Dear Visitor,

Our system has found that you are using an ad-blocking browser add-on.

We just wanted to let you know that our site content is, of course, available to you absolutely free of charge.

Our ads are the only way we have to be able to bring you the latest high-quality content, which is written by professional journalists, with the help of editors, graphic designers, and our site production and I.T. staff, as well as many other talented people who work around the clock for this site.

So, we ask you to add this site to your Ad Blocker’s "white list" or to simply disable your Ad Blocker while visiting this site.

Continue on this site freely
You are here: Home / Applications / Adobe Boosts Lightroom Mobile App
Adobe Boosts Lightroom Mobile Photo App
Adobe Boosts Lightroom Mobile Photo App
By Dan Heilman / CRM Daily Like this on Facebook Tweet this Link thison Linkedin Link this on Google Plus
The mobile version of Adobe Photoshop Lightroom, the company’s photo processor and image organizer, is now more powerful. Adobe Systems announced this week that it has released new Lightroom apps for iPhones and iPads and all mobile devices running the Android operating system. The apps offer new editing power for Apple and Android-powered gadgets.

For iOS users, Lightroom 2.4 carries full support for raw image handling, which means photographers can have access to the original and uncompressed photo data rather than a compressed format such as JPEG. The image can then be transferred directly to an iPhone or iPad. Previously, the desktop version of Lightroom and Camera Raw were the only Adobe products that offered this. Images can be transferred via Apple's camera connection adapters as well as with Eye-Fi wireless cards.

With Lightroom 2.1 for Android, users also can capture raw images on their mobile devices and create DNG file formats with the help of a newly added Pro mode. Images taken with Android devices can also be transferred via Wi-Fi, letting shooters edit and share files without their PCs.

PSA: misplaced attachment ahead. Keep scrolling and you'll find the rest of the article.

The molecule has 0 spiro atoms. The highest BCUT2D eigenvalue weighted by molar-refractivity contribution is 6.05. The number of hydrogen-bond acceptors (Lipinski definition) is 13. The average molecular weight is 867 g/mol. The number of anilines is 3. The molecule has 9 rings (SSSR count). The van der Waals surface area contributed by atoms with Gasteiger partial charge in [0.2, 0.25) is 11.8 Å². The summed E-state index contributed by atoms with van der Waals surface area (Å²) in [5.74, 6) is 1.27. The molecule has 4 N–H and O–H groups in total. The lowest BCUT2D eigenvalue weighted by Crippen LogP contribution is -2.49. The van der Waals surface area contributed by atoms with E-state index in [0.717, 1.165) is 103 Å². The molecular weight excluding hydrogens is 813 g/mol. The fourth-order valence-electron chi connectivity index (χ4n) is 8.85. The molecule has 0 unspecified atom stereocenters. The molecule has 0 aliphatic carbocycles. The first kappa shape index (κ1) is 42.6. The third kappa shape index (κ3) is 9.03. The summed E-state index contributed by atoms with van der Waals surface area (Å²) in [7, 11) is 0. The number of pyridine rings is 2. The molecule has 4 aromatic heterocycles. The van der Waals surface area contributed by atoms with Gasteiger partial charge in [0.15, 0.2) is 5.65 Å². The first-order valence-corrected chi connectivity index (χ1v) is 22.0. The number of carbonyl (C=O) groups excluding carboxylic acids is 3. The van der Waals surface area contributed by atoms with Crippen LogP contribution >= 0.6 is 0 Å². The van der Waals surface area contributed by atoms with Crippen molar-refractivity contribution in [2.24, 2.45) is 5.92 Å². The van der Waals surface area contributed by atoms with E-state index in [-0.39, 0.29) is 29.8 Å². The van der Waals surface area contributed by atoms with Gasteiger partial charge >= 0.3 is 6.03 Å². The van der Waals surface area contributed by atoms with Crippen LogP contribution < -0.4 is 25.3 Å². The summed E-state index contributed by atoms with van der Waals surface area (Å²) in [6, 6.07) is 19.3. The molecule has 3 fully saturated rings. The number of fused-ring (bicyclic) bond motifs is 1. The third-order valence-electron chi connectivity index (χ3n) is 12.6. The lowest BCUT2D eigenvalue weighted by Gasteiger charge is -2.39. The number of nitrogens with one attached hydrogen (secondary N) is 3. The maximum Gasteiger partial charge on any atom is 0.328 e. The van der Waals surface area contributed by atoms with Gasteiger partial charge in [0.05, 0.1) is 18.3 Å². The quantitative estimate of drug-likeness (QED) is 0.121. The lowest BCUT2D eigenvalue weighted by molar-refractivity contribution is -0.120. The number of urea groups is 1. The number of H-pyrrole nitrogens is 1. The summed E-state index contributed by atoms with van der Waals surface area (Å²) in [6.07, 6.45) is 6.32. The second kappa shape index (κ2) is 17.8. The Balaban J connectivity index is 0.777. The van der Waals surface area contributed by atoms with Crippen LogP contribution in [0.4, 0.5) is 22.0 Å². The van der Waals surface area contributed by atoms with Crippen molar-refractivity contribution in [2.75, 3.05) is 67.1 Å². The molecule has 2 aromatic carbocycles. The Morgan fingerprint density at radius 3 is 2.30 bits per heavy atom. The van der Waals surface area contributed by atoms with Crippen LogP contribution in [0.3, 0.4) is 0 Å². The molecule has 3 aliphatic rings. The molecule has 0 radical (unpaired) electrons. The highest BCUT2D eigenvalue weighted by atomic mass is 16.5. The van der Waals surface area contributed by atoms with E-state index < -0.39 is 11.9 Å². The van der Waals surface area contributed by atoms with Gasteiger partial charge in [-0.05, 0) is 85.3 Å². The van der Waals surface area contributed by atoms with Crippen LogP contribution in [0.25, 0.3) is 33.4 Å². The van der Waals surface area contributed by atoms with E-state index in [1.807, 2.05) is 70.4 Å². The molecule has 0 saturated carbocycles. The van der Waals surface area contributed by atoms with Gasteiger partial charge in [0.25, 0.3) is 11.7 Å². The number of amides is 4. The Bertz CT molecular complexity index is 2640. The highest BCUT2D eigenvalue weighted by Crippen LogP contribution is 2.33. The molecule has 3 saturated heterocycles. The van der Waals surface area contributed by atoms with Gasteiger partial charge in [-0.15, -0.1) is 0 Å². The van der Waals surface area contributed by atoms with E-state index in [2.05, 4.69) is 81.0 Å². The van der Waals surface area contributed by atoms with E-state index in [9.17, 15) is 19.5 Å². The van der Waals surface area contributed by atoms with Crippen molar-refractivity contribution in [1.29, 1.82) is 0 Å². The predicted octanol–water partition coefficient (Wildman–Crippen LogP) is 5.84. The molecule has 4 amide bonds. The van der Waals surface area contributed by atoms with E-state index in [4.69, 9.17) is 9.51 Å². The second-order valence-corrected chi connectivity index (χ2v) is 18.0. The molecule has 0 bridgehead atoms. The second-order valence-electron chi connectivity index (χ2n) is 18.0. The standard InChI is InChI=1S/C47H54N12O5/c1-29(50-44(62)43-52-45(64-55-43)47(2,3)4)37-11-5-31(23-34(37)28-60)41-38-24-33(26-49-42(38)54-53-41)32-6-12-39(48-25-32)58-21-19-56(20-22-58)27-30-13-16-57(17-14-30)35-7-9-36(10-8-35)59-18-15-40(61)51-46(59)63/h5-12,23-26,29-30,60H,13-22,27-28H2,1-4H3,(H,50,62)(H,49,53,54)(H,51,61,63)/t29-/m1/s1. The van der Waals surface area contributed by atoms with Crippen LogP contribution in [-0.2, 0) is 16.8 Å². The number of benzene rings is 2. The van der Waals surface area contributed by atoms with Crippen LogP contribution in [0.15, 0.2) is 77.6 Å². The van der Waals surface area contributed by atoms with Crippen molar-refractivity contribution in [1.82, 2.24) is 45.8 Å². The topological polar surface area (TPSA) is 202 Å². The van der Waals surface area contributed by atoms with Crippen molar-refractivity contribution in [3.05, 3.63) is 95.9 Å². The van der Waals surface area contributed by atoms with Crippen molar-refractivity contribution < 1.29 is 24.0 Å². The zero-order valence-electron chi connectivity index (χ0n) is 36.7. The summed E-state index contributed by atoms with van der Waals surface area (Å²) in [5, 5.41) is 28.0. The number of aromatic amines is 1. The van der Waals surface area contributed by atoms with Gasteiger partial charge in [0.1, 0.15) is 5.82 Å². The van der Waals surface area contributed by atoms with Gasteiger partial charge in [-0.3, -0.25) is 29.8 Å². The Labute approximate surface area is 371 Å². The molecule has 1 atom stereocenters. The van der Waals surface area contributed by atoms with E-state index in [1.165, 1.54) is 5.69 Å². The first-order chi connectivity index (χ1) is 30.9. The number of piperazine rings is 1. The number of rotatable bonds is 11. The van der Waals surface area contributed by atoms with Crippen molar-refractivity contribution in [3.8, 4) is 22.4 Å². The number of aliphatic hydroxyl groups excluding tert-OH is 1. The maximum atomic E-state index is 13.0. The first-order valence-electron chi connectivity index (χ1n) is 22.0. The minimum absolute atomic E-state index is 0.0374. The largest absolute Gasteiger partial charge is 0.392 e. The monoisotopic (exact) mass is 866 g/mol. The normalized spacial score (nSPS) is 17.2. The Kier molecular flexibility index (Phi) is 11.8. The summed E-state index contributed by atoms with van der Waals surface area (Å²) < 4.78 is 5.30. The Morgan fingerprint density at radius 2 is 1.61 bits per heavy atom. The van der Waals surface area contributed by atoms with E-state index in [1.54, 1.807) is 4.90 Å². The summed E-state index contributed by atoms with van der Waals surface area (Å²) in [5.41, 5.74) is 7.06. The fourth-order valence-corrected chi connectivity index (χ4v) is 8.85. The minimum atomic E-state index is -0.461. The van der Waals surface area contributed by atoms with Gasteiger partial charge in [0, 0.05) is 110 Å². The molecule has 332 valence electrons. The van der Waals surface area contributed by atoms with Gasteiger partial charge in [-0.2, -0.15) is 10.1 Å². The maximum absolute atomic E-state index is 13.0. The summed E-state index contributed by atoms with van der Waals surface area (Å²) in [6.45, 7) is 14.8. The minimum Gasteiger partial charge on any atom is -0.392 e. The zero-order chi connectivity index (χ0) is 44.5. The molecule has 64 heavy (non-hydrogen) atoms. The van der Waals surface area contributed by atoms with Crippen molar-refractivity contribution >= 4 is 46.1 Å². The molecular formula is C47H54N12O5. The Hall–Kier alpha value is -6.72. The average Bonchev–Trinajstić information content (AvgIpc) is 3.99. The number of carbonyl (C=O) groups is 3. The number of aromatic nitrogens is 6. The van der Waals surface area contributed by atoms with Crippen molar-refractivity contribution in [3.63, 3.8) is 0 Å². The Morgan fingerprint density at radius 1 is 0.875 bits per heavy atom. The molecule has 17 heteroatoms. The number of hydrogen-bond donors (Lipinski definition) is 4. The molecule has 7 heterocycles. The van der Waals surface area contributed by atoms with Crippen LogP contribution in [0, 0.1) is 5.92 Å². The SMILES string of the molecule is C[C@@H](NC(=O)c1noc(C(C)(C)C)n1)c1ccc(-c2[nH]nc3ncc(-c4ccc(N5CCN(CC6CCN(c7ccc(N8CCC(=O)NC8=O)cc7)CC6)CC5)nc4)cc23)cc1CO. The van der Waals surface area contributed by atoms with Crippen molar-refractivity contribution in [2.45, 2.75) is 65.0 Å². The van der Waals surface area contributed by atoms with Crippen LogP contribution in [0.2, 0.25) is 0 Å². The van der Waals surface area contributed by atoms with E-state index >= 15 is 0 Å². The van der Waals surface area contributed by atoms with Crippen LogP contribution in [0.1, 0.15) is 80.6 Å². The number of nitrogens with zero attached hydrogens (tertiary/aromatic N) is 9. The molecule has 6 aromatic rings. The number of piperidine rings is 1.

Good News for Photographers

Alexis Gerard, founder of the Future Image Web site and co-chair of the Mobile Photo Connect mobile imaging conference, told us the addition of the raw photo capability is a significant addition for Lightroom.

“Adobe sees high-end shooters migrating from the desktop,” said Gerard. “The most interesting thing is the inclusion of raw capability. That’s significant for professional photographers and serious hobbyists.”

The updated mobile version of Lightroom also gives users access to additional linear and radial selections, editing tools that allow localized adjustments to specific parts of a photo. It also automatically syncs revised images with the desktop or Web version of Lightroom that users already own, saving them the trouble of importing and exporting files to or from the desktop as long as they are connected to the Internet.

Available for Download

The new Pro mode of the app features manually adjustable settings for ISO or light sensitivity rating, shutter speed, depth of focus and white balance depending on a device's camera utilities. Users can launch the Lightroom camera directly without opening the core app itself with the help of a built-in widget.

In announcing the product, Adobe said it wanted to transition the app from a normal companion level to an individual app. Adobe is also looking for ways to keep up with the competition, since Instagram and photo-sharing app VSCO Cam have both developed apps that appeal to higher-end users.

Lightroom for Android can be downloaded from the Google Play Store, while iOS users can visit the respective iTunes sites for iPhone and iPad versions. Features in the Apple edition of the app are only accessible to users with current subscriptions to the Adobe Creative Cloud service or via a free Creative Cloud trial.

Tell Us What You Think


Like Us on FacebookFollow Us on Twitter

Over the past decade, hospitals have been busy upgrading their systems from paper to electronic health records. Unfortunately, spending so much on EHR may have left insufficient funds for security.
The British government officially blamed Russia for waging the so-called NotPetya cyberattack that infected computers across Ukraine before spreading to systems in the U.S. and beyond.
© Copyright 2018 NewsFactor Network. All rights reserved. Member of Accuserve Ad Network.